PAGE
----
A recent decision of the Fair Work Commission suggests that an employee’s negligence may no longer be grounds for instant dismissal.
In John v The Star Pty Limited, the applicant had been employed as a security officer by The Star casino in Sydney. Mr John failed to thoroughly check false identification presented by a minor who was allowed to enter the casino floor. This led to an investigation by the casino regulator, which resulted in The Star casino being fined $5,000. The Star casino summarily dismissed Mr John on the grounds that he had been grossly negligent.
Commissioner Cambridge of the Fair Work Commission decided that the security officer had been unfairly dismissed and that he should be reinstated.
The Commissioner accepted that the security officer was deficient, and perhaps negligent, in only conducting a cursory examination of the minor’s presented identification. However, despite the serious consequences of the security officer’s actions for the casino, the Commissioner was not satisfied that the security officer’s unintentional conduct warranted summary dismissal.
The Commissioner made four general comments of particular interest:
- Summary dismissal should usually only occur where an employee has engaged in deliberate misconduct.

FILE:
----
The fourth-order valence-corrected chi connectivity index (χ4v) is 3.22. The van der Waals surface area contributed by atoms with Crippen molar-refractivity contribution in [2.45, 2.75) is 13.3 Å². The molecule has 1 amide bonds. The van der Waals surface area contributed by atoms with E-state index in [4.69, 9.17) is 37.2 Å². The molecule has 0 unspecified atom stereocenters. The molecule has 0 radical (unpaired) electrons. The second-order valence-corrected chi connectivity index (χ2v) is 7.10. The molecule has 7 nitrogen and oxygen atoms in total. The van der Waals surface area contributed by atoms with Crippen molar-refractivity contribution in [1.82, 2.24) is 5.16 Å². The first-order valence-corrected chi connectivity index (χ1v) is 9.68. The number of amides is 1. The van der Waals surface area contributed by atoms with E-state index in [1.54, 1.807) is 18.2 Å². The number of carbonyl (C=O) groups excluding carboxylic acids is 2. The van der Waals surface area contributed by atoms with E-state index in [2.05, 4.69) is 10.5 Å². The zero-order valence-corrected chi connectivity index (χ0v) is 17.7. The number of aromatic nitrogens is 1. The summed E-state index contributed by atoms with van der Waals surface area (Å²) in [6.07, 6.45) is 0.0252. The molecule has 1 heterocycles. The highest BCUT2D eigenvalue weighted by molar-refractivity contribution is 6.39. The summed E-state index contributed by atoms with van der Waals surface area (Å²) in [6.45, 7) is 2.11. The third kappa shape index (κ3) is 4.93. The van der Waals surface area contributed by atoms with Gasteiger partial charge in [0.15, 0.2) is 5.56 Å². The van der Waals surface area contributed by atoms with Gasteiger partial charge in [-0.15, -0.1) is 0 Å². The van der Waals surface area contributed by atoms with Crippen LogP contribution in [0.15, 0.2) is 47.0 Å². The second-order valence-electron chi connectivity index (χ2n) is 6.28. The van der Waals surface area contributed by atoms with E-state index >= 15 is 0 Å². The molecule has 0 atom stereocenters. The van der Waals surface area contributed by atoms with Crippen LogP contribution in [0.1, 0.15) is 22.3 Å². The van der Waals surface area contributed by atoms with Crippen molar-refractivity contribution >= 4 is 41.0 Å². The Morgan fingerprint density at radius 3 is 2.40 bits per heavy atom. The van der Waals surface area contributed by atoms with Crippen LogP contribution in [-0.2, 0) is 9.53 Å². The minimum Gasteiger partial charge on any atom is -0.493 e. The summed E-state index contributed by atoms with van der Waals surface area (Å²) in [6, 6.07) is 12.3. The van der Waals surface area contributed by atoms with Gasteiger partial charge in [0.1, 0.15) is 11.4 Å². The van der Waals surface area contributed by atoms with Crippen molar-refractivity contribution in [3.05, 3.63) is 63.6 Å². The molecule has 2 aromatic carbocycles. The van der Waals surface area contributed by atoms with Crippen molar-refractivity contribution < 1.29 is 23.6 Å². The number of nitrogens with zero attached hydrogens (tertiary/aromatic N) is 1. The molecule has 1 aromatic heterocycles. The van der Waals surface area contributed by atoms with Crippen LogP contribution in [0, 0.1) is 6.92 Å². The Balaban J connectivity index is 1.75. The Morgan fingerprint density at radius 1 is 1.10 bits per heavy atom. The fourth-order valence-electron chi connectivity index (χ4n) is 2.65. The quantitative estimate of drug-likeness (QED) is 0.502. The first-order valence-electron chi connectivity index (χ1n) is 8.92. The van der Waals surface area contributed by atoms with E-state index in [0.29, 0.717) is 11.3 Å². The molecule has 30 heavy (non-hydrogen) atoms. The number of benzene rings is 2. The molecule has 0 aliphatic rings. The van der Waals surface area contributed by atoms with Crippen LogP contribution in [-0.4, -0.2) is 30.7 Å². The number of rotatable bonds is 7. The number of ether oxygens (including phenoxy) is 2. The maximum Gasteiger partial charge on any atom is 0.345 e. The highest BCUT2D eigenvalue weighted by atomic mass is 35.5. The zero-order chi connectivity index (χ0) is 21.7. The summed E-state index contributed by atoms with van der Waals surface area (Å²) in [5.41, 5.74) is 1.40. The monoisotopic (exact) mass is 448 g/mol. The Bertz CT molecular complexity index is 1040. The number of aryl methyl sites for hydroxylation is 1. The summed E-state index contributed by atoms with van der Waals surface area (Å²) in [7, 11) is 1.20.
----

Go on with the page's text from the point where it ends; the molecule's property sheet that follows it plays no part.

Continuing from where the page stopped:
- A small business seeking to justify a summary dismissal must ordinarily prove that an employee’s actions were intentional, rather than negligent or incompetent, as a requirement of the Small Business Fair Dismissal Code.
- Larger businesses will generally be expected to at least comply with, and ordinarily exceed, the requirements of the Small Business Fair Dismissal Code when dismissing employees.
- An act of gross negligence will only warrant summary dismissal in limited circumstances, such as where it causes substantial loss or damage to the employer.
The Commission’s decision highlights the difficulties for employers in summarily dismissing an employee for misconduct or negligence. An employer may find itself the subject of a successful unfair dismissal claim not because an employee’s conduct did not warrant dismissal, but rather because the employee was summarily dismissed (rather than with notice and as a result of a formal disciplinary or performance-management process).
Employers should therefore:
- be wary when dismissing employees for misconduct or negligence that is not clearly deliberate or wilful on the employee’s part; and
- take heed of the expectations for fair dismissals set out in the Small Business Fair Dismissal Code when dismissing employees protected by unfair dismissal laws.